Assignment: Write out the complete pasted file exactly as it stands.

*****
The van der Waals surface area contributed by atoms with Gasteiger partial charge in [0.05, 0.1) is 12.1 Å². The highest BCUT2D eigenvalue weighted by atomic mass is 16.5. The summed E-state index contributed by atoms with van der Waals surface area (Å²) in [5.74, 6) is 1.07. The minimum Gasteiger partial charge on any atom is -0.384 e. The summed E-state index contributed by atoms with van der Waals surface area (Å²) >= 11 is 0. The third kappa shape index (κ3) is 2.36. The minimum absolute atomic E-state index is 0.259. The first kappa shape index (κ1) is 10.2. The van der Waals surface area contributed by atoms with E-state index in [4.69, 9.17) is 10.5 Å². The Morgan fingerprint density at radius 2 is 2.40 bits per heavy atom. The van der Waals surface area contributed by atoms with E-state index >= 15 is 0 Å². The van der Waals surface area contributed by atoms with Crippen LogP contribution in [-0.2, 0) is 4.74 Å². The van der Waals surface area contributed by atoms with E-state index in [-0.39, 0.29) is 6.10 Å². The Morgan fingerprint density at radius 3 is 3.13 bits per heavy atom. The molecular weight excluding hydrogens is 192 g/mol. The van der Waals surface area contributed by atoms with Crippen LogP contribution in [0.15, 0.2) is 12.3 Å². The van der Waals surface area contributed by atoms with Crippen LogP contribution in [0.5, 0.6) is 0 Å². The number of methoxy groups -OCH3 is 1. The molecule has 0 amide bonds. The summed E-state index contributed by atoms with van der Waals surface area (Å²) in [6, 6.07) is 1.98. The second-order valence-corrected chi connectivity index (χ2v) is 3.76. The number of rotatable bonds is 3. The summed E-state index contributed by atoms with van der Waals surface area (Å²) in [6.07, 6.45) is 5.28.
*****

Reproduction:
The van der Waals surface area contributed by atoms with Gasteiger partial charge in [0.05, 0.1) is 12.1 Å². The highest BCUT2D eigenvalue weighted by atomic mass is 16.5. The summed E-state index contributed by atoms with van der Waals surface area (Å²) in [5.74, 6) is 1.07. The minimum Gasteiger partial charge on any atom is -0.384 e. The summed E-state index contributed by atoms with van der Waals surface area (Å²) >= 11 is 0. The third kappa shape index (κ3) is 2.36. The minimum absolute atomic E-state index is 0.259. The first kappa shape index (κ1) is 10.2. The van der Waals surface area contributed by atoms with E-state index in [4.69, 9.17) is 10.5 Å². The Morgan fingerprint density at radius 2 is 2.40 bits per heavy atom. The van der Waals surface area contributed by atoms with E-state index >= 15 is 0 Å². The van der Waals surface area contributed by atoms with Crippen LogP contribution in [-0.2, 0) is 4.74 Å². The van der Waals surface area contributed by atoms with E-state index in [-0.39, 0.29) is 6.10 Å². The Morgan fingerprint density at radius 3 is 3.13 bits per heavy atom. The molecular weight excluding hydrogens is 192 g/mol. The van der Waals surface area contributed by atoms with Crippen LogP contribution in [0.15, 0.2) is 12.3 Å². The van der Waals surface area contributed by atoms with Crippen LogP contribution in [0.5, 0.6) is 0 Å². The number of methoxy groups -OCH3 is 1. The molecule has 0 amide bonds. The summed E-state index contributed by atoms with van der Waals surface area (Å²) in [6, 6.07) is 1.98. The second-order valence-corrected chi connectivity index (χ2v) is 3.76. The number of rotatable bonds is 3. The summed E-state index contributed by atoms with van der Waals surface area (Å²) in [6.07, 6.45) is 5.28.